Michael Wear Wants Christians To Get More Political | Sojourners

Michael Wear Wants Christians To Get More Political

Michael Wear. Graphic by Tiarra Lucas/Sojourners

This interview is part of The Reconstruct, a weekly newsletter from Sojourners. In a world where so much needs to change, Mitchell Atencio and Josiah R. Daniels interview people who have faith in a new future and are working toward repair. Subscribe here.

I often wonder if it’s possible to have productive dialogue across political disagreements. That might seem like a dramatic statement, but before you disagree with my framing, let me ask this: When was the last time you really had a conversation with someone who disagreed with you?

My favorite part of being an opinion editor is that I regularly encounter opinions that challenge my own perspective. The best challenges are offered via a face-to-face conversation where both parties are attempting to learn from one another while avoiding the pitfall of trying to prove their opinion is right. I was lucky enough to have one of these conversations recently with Michael Wear, the founder, president, and CEO of the Center for Christianity and Public Life and author of The Spirit of Our Politics, out today.

Wear’s book makes the argument that for Christians to engage in politics responsibly and approach political conversations openly, they must focus on spiritual formation, discipleship, and centering Christ in all that they do. Politics “shapes us spiritually,” Wear writes in the book. And he hopes Christians will place their political action under the authority of Christian discipleship.

In our conversation, we discussed the nature of change in moral and political circumstances, partisanship, and more. We had our share of disagreement. For my part, I’m convinced that in order for our politics or conversations about politics to change, we need to imagine something outside of capitalism, but Michael is convinced we can’t sustain political change without reshaping the kind of people we are.

Wear and I do have two major areas of alignment: Christians should be politically engaged, and our current political climate in the U.S. does not foster a spirit of open conversation. I enjoyed my conversation with Wear and am grateful for people like him who are willing to engage in good faith, be challenged by different perspectives, and reimagine Christian political engagement. Hopefully, conversations like ours can help inspire others to talk to people with whom they disagree.

This interview was edited for length and clarity.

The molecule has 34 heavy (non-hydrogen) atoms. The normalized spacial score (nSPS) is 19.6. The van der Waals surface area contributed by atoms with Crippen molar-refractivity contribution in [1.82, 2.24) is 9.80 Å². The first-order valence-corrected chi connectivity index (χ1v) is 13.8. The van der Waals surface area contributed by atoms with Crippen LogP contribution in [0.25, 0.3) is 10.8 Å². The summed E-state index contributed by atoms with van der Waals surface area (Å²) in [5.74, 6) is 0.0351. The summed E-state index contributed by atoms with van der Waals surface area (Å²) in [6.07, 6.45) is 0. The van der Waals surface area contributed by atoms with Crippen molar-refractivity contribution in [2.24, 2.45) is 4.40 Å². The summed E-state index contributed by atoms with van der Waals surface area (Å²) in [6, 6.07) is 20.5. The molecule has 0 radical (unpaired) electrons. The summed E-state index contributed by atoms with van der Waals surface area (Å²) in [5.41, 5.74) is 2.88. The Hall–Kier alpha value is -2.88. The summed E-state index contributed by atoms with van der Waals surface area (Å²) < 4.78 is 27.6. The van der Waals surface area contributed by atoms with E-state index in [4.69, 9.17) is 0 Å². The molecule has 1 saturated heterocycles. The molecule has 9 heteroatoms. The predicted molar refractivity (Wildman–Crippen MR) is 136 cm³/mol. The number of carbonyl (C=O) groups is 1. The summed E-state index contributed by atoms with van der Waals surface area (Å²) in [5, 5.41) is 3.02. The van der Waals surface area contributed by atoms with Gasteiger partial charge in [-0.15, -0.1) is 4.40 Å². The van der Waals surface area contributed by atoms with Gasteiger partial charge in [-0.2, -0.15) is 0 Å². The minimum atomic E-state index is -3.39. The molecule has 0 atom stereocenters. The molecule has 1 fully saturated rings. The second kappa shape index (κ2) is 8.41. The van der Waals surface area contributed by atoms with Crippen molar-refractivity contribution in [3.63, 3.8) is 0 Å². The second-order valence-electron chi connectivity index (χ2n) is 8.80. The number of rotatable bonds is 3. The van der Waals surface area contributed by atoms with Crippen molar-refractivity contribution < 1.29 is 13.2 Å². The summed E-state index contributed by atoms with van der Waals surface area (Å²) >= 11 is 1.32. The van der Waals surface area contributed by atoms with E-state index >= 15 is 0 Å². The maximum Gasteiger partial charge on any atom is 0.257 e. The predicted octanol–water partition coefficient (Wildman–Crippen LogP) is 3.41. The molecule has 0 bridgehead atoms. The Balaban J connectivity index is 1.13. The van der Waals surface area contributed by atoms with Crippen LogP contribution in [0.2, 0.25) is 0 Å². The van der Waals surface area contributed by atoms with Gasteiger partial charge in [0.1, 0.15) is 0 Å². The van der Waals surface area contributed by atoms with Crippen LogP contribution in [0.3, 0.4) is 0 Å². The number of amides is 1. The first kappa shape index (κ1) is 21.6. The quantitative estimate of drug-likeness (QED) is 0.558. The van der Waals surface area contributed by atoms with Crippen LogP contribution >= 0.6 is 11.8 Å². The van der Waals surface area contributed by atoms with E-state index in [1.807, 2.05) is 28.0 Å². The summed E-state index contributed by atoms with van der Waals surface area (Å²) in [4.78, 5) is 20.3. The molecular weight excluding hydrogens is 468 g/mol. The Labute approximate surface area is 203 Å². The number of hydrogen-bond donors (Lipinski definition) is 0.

Tell me a little bit about your newest book, The Spirit of Our Politics.

This book is my best attempt at a constructive work, bringing together insights regarding spiritual formation and the practical realities of our politics and public life. I think we have a politics that can be too technocratic, too enamored with its own solutions. And there are certain streams of spiritual formation which I think have marginalized spiritual formation to “what you do when you have time to go on retreat.” Both of those visions are limited and don’t capture the purpose and value and reality of either.

This book contends that spiritual formation is central to civic renewal. And in some ways, more importantly, that spiritual formation is about what life with Jesus is about. This book is very openly and directly my application of Dallas Willard’s ideas to public life.

I read Willard’s work during my first year as a staffer in the White House and it was like a second spiritual awakening for me. The deeper I went into it, the more I began to see the public implications for the work he was doing.

Willard was a professor of philosophy at the University of Southern California. He was chair of that department. So, he wasn’t teaching within a Christian institution, but he was constantly teaching at Christian institutions. He was a Christian public figure.

I don’t focus on him in this book because he was perfect, [but] at a time when many young people and others have come to expect another shoe to drop with Christian leaders, Willard is someone who lived with integrity and didn’t have a scandal. You talk to people who knew him and were close to him, and he was someone who was putting on the character of Christ, and that was evident in his words and the work he did, how he interacted with people.

What I want to do with this book is provide a way of thinking and talking about politics — a vernacular for politics — that is empowering for the church and Christians. I think such a big reason for the sense of embattlement that certain Christians feel — a desire to not engage in politics — is because it’s toxic. We have this sense of politics in which if we’re going to engage, we need to take on the logic and the vernacular of cable news.

This book isn’t saying that if you know the Bible, you know everything you need to know in our political life. What I am saying, though, is that Christians have unique resources that hold up in public life. And that the kind of people we are has much to do with the kind of public life and politics that we have. I want Christians to have some confidence in that, as opposed to overconfidence in the rightness of their political positions.

If I’m understanding what you’re saying, you’re hoping that this reconstructs or reframes some of the political conversations, particularly as it pertains to Christians.

Yeah. Look, I think that what has been made clear is that keeping politics outside of the four walls of the church is not a possibility in this culture. Politics touches the lives of the people in the church and in the communities in which churches are based. And then, of course, you have a toxic political culture that shapes and forms the kind of people we are in all of life. Treating politics as this one area of life that is cordoned off from God is not a possibility.

I’m not saying that pastors need to be refreshing RealClearPolitics or reading polling averages every day — that’s not what it means for me to engage in politics, [though] I’m not necessarily saying that’s a bad thing. But for instance, in the book, I have a chapter on gentleness. Is gentleness viable in politics? And if we don’t think it is, why is that? What do we think we need that gentleness does not offer?

I don’t know what the church has to offer when interpreting polling averages and the political horse race. I do think the church has a great deal to offer when it comes to thinking about gentleness and joy and mercy and justice and righteousness and forgiveness.

How do you deprogram people out of political nihilism and the belief, for example, that all politics and politicians are immoral, so ethics, morals, and character, don’t matter in politics?